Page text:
In this issue, a recap on Celebrate Water, a tribute to former CELP Board President and Ralph W. Johnson Water Hero Award Nancy Rust, an update on the Culvert case, an introduction to CELP’s summer legal intern, Meredith Bro, and more. Read the July 2018 issue of Washington Water Watch here.

Join CELP at the Southwest Washington Fair!

Since 1909, the Southwest Washington fair in Chehalis has drawn crowds from all over the state to play, compete, eat, and learn. Whether you want to rock out to the all-female AC/DC cover band “Hells Belles,” test your luck on the carnival rides, feast on a variety of fried breads, admire the livestock and harvests from farmers all over Washington, or learn from a variety of informational and fun exhibits, we would love to see you there!

The fair runs from August 14 to 19, and CELP will be operating a booth in the exposition building Thursday, August 16 to Sunday, August 19. We will be talking with folks about protecting their water resources and building support behind establishing instream flows in Southwest Washington (more information on instream flows can be found under “water programs”). There are 11 free tickets available for anyone who would like to volunteer to come down and help with the booth, as well as parking passes and camping spots.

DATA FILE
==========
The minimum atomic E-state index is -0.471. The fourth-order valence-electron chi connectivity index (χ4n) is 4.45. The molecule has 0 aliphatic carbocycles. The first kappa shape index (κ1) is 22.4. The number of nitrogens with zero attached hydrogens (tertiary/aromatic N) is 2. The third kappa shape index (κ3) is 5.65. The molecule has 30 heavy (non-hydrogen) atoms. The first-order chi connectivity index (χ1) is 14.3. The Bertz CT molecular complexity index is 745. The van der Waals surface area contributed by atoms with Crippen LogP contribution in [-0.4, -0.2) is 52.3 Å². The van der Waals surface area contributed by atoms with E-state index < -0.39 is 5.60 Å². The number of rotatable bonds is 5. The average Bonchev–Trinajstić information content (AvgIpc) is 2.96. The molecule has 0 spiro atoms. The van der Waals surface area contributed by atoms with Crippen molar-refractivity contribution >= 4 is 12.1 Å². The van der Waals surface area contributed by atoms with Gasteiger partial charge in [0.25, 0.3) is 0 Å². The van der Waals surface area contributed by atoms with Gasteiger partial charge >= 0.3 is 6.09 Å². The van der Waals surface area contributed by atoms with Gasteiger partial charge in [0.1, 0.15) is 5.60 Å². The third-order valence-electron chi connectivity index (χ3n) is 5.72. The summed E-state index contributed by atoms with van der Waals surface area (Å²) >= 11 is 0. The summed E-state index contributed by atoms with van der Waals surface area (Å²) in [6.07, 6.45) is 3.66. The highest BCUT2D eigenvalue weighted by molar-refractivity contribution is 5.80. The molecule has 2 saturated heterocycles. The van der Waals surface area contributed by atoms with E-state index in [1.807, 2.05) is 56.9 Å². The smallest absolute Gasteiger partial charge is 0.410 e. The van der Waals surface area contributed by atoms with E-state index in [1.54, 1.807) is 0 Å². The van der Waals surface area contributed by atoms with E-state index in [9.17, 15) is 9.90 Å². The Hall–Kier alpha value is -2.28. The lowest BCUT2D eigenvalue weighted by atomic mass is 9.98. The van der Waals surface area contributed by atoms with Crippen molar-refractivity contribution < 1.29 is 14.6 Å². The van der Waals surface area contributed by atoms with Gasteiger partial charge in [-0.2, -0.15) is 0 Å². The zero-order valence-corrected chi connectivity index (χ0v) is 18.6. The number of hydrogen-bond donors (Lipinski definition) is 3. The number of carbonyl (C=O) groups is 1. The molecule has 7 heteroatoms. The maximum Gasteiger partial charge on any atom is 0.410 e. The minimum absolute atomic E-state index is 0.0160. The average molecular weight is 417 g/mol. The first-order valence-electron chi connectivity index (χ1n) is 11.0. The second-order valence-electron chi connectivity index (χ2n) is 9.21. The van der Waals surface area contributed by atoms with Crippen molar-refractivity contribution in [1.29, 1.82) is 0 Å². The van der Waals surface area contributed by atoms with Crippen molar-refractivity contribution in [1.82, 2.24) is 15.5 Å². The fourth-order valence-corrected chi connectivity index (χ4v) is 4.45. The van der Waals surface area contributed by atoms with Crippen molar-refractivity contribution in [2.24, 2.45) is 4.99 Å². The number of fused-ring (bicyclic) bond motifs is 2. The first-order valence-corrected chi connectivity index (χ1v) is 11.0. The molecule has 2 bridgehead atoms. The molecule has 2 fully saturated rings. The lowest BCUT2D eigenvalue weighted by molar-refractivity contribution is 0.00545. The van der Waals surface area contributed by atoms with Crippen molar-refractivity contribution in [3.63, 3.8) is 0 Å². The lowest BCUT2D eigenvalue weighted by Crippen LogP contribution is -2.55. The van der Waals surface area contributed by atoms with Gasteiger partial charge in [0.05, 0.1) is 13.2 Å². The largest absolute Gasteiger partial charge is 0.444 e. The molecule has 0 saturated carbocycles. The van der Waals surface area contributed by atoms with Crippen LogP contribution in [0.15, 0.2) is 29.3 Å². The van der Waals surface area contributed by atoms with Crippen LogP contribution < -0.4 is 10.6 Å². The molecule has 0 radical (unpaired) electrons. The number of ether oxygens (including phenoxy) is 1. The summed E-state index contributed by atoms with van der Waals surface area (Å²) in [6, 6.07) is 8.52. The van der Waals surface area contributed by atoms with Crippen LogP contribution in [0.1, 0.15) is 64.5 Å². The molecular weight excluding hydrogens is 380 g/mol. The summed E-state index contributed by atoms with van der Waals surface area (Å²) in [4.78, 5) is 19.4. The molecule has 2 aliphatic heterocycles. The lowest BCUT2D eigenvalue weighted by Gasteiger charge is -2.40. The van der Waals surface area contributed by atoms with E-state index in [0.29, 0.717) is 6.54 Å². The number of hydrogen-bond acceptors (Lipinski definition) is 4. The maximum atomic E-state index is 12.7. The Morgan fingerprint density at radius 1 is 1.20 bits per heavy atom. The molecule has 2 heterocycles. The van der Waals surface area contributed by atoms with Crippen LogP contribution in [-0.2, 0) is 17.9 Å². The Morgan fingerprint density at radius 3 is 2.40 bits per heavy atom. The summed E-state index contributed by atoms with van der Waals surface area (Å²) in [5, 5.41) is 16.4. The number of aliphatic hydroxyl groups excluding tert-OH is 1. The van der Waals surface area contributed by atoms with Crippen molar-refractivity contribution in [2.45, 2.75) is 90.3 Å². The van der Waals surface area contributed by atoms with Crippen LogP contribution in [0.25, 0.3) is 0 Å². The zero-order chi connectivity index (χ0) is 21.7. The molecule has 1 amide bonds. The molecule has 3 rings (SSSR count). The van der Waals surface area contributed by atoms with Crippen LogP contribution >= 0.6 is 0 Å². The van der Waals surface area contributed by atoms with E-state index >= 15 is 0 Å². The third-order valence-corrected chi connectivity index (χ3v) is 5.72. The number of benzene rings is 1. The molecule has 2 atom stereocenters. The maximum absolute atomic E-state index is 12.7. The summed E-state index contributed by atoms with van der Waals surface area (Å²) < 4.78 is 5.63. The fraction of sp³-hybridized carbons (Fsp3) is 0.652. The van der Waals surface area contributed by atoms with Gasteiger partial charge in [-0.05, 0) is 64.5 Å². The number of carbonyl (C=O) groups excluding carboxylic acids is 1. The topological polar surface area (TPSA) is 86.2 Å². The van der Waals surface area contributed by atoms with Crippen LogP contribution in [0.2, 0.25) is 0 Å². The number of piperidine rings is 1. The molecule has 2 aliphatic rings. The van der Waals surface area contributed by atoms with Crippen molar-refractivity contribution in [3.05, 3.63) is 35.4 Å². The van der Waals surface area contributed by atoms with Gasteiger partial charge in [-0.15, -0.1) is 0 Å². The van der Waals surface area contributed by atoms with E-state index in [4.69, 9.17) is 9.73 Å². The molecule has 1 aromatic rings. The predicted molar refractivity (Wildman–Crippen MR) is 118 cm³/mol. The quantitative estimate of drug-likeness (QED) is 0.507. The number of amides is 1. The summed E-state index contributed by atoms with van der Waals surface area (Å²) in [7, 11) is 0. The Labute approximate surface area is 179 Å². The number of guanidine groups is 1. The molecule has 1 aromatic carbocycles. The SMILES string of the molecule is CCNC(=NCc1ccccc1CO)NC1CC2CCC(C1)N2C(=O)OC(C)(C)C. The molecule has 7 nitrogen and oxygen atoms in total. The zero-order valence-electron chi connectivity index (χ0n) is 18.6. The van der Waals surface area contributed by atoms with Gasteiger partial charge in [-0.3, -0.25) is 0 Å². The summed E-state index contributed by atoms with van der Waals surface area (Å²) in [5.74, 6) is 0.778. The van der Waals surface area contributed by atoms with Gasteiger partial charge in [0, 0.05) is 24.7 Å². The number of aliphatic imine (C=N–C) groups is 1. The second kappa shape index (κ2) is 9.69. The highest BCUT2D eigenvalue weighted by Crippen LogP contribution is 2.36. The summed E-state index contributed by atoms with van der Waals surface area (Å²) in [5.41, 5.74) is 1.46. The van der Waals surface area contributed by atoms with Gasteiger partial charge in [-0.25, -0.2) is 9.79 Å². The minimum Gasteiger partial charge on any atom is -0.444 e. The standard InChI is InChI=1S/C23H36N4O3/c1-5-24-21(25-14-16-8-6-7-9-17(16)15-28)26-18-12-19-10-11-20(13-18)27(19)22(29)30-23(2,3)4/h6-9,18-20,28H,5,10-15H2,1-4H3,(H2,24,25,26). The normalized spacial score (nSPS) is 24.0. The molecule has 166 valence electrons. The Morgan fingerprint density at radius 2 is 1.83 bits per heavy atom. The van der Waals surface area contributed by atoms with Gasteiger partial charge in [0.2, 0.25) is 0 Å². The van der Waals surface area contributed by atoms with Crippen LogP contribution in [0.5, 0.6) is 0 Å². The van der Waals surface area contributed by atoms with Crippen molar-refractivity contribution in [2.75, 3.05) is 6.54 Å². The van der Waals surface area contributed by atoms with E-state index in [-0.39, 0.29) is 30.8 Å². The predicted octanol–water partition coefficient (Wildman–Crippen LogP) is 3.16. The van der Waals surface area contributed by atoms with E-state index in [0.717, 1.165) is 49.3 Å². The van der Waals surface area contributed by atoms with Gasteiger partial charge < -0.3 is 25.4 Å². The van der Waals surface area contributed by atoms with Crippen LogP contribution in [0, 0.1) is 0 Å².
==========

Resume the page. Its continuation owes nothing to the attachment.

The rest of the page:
If you would like to help promote sustainable water management while also experiencing one of Washington’s most iconic gatherings, please email Nick Manning at nmanning@celp.org. We hope to see you there!


Culvert Case Update: A Victory for Tribal Treaty Rights

by Dan Von Seggern

On June 11, an equally divided United States Supreme Court affirmed the 9th Circuit Court of Appeals’ decision in Washington v. United States (the “culvert case”). This long-running case, filed in 2001, involved fish passage-blocking culverts under roads owned by the State of Washington (or “the State”). The United States and a group of Indian Tribes filed suit seeking an injunction requiring the State to repair culverts under its control to restore access of fish, including salmon and steelhead, to more than 1,000 miles of upstream habitat. Restoring passage is expected to result in production of several hundred thousand more adult fish annually. This will be a significant boost for the State’s ailing salmon runs and for those who depend on the runs.